Since everybody knows what this movie is about, mine will be a review of the strongest and weakest points. At the time of release, this seemed a brand new approach to storytelling. I am not surprised it was a big success: Harrison Ford was smoldering hot and the supporting cast was great, with a special mention to John Rhys-Davies.

With the passing of time and repeated views, I find the following weaknesses, common to many Spielberg (and action) movies:

- the overbearing soundtrack. I know many love it, I cannot stand it anymore. During the truck chase scene, there is nothing but the loud orchestra score booming ceaselessly, while Indy gets beaten but bounces back like a rubber man

- the thin plot. The search for the Ark is just an excuse to create one action scene after the other. They increase in violence and implausibility, until the last one, possibly the silliest of the movie

- the last "action scene". The ritual proposed by Belloq serves no purpose, apart from providing a bombastic ending to Indy's troubles. Anyway, it is unbelievable to imagine that Nazi troops would indulge the request of the French archaeologist

- the "super hero" nature of Indy. Despite the premise that he is a "normal" guy, Indy is shown to suffer only slightly from inhuman beatings

- all the sequels. None managed to reach even half-way the level of "Raiders" and considering this one already had its flaws….

On the plus side:

- there are some moments of humour, unfortunately not enough. The best is the famous scene of Indy shooting the huge, menacing black-clad guy in the market. For one precious scene like this, we have the long and pointless fight with the German guarding the plane, back to conventional narrative…

- an attractive hero with some intellectual pretense. Indy is supposed to be a beauty with a brain, contrary to way too many superheroes who are infesting the silver screen (even more so nowadays)

- the ironic ending

Conclusion: what seemed an innocuous narrative that looked back to the old serial movies of the past, turned into a monster that spawned endless sequels and imitators, creating the action-without-soul blockbusters plaguing more than ever contemporary cinema.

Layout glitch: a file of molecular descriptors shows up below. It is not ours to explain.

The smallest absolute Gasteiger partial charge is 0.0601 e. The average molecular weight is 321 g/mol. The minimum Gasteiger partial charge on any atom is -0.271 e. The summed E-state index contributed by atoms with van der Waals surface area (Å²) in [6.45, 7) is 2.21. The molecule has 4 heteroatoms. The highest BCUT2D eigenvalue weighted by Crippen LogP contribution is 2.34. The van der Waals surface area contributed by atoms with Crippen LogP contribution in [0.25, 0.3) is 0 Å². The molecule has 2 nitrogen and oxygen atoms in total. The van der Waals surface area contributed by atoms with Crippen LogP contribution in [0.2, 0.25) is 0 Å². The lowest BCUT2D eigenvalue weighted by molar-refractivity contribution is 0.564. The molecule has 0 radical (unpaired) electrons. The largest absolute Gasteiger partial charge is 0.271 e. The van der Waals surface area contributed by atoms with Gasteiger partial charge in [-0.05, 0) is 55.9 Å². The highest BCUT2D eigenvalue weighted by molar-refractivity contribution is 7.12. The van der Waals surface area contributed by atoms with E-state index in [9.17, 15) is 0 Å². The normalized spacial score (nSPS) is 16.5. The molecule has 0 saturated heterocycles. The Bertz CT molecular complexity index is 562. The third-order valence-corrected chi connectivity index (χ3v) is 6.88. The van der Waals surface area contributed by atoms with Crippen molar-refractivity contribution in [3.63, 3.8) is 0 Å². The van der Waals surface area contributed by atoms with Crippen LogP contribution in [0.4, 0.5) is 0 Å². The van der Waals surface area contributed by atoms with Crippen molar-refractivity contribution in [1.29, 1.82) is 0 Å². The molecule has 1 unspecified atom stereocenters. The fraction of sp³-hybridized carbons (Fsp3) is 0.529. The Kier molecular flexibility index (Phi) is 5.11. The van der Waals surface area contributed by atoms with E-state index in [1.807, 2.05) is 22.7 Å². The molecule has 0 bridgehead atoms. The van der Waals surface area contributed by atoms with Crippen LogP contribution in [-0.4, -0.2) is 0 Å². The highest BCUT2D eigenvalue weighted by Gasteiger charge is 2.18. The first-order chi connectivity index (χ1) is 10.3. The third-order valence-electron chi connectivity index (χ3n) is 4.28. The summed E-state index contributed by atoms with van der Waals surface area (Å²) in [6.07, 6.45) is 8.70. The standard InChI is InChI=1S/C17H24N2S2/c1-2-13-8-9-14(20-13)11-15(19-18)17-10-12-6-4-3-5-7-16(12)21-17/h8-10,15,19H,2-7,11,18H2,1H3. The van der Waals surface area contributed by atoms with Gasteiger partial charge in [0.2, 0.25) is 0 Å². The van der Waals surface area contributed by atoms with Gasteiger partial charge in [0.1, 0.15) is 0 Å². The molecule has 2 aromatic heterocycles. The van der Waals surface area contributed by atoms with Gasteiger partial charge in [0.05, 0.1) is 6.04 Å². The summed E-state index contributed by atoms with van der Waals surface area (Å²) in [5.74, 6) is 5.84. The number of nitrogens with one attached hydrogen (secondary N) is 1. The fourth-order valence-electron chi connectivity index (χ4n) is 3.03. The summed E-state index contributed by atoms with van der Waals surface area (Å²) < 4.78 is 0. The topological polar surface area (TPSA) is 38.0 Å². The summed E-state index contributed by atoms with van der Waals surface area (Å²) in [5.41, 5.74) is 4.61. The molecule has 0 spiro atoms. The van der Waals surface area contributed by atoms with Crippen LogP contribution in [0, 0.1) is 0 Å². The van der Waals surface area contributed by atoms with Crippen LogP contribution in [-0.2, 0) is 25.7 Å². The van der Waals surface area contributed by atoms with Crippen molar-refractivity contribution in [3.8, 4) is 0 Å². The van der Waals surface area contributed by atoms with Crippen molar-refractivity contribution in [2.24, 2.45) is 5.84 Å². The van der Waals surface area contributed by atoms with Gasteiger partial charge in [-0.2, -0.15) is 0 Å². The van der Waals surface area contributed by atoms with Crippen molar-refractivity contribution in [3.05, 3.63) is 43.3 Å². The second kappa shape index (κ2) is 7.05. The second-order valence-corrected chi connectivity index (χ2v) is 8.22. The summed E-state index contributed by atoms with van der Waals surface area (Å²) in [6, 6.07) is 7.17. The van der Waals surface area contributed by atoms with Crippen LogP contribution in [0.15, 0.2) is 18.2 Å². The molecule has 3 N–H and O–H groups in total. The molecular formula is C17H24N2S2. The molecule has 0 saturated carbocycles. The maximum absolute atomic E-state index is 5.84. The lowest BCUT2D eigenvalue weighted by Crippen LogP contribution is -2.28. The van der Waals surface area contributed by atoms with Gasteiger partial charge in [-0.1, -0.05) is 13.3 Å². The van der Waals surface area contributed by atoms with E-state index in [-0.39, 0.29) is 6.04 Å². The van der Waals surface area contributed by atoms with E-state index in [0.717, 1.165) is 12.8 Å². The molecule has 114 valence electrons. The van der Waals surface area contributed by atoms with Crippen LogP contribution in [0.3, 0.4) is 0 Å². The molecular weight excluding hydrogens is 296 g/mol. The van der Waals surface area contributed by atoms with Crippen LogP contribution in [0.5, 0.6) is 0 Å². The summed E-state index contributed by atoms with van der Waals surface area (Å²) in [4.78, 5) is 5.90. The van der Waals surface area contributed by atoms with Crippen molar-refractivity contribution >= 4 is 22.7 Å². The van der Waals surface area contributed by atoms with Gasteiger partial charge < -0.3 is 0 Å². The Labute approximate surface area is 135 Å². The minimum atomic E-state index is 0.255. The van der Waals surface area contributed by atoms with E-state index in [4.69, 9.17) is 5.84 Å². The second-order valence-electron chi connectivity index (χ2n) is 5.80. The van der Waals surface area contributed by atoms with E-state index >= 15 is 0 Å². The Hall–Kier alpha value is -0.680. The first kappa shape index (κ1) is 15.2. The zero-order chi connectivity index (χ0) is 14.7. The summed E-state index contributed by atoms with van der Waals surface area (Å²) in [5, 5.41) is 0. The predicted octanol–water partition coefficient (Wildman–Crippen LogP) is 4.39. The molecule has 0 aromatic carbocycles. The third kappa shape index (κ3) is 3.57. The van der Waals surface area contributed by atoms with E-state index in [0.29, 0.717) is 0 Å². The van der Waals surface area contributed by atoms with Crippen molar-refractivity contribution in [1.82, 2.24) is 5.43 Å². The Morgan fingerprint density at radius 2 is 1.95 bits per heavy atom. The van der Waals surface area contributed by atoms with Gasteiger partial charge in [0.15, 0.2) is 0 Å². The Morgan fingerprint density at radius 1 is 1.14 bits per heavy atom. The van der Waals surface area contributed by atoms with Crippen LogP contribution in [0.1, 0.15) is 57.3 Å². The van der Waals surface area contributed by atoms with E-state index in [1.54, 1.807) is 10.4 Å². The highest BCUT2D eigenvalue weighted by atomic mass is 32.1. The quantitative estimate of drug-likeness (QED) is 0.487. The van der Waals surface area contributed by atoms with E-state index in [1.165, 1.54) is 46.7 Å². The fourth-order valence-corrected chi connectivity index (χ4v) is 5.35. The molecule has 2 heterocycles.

My favorite movie of all time!
There are few movies I can watch over and over again, but this is one of them. This movie has it all: action, romance, comedy, and suspense. Harrison Ford is at his best as Dr. Jones, one of the most exciting archeologist ever. From the start to the end you are hooked to this movie. I love the opening when he as to dodge traps as he tries to get this treasure, I love it when he is running through the streets trying to save the girl, I just love every bit of it. Spielburg said he wanted a b-type movie like he remembered from his youth, but this far surpasses any b movie and any a movie as far as I am concerned.
Conception of a Series.
Original, exciting, and lots of fun. Spielberg directed it and Kasdan and Lucas wrote it. Without it, we wouldn't have had "Romancing the Stone", "The Jewel of the Nile," "The Mummy: Tomb of the Dragon Empire", and many others too numerous to list. They were all more or less rip offs of this one. Of course the original was highly successful. I dragged my lugubrious ex to the theater and even SHE enjoyed it. For a while there was an attempt to merchandise Indiana Jones' leather jackets, fedoras, and bull whips but they didn't get far.